As World War Two is beginning to take shape, a Jewish family ushers their oldest son Josef out of Europe to live with his cousin Sammy in New York. While Sammy works for an ad agency, his real passion is in storytelling, more specifically, the booming medium of comic books. When he realizes Josef’s artistic talent, the two create The Escapist, a superhero to free people from the chains of oppression.
As the industry grows, so does their ambition. The two collaborate on creating additional heroes establishing themselves as a dynamic partnership. Michael Chabon’s Pulitzer prize winning epic tells the story of two men and their rise to cultural icons in 1940s America.
It’s not often that I stray from my comfort zone of thrillers, mysteries and comics but with the amount of praise heaped upon Chabon’s work, I thought I’d give it a shot. Afterall, the guy did write a draft for Spider-Man 2 and while only a supposed third of it was actually used, it is one of my favorite comic book movies. It also doesn’t hurt that it’s about comics to begin with as well as World War II, both of which I enjoy reading about more as time goes on.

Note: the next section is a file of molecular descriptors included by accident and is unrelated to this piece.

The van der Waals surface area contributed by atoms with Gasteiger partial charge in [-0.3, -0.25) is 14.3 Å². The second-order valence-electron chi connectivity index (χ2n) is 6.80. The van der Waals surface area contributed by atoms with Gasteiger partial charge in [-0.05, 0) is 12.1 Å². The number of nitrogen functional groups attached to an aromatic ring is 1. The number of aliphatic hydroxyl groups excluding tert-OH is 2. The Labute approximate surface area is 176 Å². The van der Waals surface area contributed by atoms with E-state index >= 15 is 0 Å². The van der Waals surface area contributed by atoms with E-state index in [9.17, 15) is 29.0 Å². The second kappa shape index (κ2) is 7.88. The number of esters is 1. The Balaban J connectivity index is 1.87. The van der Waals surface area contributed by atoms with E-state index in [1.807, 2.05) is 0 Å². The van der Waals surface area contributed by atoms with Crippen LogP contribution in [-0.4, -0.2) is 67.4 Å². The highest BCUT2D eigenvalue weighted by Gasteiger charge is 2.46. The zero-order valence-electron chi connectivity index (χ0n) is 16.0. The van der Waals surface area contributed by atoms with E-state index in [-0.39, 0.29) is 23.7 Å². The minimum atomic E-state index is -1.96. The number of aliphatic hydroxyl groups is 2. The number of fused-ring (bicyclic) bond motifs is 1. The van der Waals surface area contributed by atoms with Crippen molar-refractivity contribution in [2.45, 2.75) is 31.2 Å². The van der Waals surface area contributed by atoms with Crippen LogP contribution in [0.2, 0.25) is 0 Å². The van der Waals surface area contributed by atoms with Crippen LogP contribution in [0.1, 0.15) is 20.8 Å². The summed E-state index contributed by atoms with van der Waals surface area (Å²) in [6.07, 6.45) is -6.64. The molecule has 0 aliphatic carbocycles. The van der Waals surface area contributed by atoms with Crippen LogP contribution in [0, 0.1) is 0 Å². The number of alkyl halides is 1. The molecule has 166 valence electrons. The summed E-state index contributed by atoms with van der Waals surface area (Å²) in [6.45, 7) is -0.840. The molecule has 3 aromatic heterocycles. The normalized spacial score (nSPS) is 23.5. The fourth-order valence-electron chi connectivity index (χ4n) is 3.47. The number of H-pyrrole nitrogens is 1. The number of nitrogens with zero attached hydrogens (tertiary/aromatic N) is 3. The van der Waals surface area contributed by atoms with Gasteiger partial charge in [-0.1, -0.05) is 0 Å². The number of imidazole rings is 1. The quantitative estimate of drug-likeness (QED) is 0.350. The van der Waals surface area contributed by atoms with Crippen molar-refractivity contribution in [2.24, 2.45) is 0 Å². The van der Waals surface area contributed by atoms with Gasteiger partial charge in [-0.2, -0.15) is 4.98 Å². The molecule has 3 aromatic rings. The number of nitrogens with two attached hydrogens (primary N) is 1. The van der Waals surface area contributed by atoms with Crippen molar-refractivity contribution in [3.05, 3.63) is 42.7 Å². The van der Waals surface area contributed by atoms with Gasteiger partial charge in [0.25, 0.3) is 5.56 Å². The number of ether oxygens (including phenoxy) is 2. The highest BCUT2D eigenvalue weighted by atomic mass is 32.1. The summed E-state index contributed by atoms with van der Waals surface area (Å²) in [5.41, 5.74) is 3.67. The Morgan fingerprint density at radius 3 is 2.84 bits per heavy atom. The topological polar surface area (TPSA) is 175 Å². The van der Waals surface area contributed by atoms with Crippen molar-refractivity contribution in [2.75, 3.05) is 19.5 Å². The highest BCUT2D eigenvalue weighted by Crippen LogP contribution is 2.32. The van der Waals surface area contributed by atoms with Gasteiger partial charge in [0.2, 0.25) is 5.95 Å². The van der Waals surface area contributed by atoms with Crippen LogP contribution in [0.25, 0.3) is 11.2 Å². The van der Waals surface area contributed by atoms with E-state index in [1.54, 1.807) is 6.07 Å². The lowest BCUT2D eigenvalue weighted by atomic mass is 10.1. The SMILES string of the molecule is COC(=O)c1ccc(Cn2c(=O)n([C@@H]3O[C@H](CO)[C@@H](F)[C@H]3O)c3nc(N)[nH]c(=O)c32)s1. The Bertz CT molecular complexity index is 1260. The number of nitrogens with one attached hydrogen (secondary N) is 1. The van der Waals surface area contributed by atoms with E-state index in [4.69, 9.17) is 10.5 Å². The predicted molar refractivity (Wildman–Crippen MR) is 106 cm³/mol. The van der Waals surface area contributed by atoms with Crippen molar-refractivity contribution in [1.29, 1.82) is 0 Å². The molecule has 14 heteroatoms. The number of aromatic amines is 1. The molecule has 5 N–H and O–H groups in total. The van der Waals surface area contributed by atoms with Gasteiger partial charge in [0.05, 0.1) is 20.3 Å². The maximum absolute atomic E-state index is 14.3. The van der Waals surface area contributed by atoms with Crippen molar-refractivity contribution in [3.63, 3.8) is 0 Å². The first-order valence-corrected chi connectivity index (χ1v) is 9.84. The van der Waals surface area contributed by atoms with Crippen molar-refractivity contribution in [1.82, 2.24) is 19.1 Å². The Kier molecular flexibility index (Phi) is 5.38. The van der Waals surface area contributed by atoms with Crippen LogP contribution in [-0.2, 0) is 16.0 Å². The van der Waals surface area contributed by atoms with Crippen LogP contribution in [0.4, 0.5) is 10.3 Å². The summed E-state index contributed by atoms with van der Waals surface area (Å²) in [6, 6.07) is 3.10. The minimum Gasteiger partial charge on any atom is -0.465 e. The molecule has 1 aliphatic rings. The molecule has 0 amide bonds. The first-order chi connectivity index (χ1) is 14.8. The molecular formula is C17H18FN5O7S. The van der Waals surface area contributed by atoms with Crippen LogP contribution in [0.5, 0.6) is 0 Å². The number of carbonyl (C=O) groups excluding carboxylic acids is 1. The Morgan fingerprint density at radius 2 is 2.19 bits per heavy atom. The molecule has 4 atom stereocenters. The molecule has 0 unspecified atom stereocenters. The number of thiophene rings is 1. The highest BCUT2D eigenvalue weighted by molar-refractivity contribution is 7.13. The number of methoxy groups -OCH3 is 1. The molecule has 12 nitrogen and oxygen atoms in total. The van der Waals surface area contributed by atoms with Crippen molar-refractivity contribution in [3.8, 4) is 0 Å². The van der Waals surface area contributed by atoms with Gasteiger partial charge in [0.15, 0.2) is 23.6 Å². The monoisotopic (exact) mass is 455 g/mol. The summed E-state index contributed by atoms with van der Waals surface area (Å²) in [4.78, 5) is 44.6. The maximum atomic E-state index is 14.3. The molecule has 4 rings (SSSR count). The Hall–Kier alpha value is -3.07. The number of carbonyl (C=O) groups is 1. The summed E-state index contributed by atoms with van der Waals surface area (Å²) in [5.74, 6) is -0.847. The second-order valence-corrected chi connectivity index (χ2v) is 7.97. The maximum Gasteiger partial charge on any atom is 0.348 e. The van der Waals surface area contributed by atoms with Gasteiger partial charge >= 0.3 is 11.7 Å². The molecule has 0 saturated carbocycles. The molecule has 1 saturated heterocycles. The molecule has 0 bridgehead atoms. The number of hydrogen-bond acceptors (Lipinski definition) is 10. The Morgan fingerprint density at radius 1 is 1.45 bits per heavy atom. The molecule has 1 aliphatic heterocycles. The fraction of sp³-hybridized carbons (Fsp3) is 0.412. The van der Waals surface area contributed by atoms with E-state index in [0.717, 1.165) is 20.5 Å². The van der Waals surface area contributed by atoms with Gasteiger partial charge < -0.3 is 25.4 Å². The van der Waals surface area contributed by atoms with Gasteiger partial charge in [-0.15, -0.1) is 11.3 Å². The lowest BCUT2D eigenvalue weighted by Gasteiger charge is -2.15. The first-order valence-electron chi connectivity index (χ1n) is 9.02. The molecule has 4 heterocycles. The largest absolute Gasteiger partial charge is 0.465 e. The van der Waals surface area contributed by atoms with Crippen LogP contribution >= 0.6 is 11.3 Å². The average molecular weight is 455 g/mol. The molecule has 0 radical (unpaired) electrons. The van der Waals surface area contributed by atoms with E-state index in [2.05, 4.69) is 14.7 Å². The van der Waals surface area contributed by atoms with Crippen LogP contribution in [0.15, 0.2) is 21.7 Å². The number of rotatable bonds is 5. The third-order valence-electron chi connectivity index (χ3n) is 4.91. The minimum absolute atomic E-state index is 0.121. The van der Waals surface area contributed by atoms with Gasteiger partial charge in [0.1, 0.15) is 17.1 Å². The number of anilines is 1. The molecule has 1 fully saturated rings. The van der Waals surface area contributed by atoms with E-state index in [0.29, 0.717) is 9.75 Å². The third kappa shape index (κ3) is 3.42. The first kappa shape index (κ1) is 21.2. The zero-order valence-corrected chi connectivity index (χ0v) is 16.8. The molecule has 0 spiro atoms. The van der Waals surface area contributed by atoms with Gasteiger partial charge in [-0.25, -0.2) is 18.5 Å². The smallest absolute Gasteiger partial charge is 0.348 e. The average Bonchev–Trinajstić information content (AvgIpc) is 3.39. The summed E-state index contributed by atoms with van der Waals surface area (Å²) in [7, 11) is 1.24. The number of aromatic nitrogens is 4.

Initially, I was a little worried. Chabon’s style seems to be in line with someone who could call himself a “wordsmith”. It almost felt at times like he was showing off in a way – trying too hard to differentiate his prose from other authors’. Look, I’m not criticizing Chabon for being “different” nor am I saying that it would’ve been nice if he “dumbed it down”; it just took some time for me as a reader to settle into his style. Once I did though, things flowed nicely.
I know it’s a fourteen year old novel and I’m not about to sail into spoiler territory here but I did feel it was a little on the long side and maybe it could have been edited somewhat more tightly. There were points where I felt the story dragged a little too much for my liking but it’s hard to argue against a novel that won a Pulitzer. Perhaps I’m a little thin on patience knowing I have a ton of books on my to-read pile.
These are minor complaints really. The story is certainly a great period piece (taking place in my favorite historical setting of the 30s through the 50s) and an instant classic. I’ll definitely be checking out more of his work.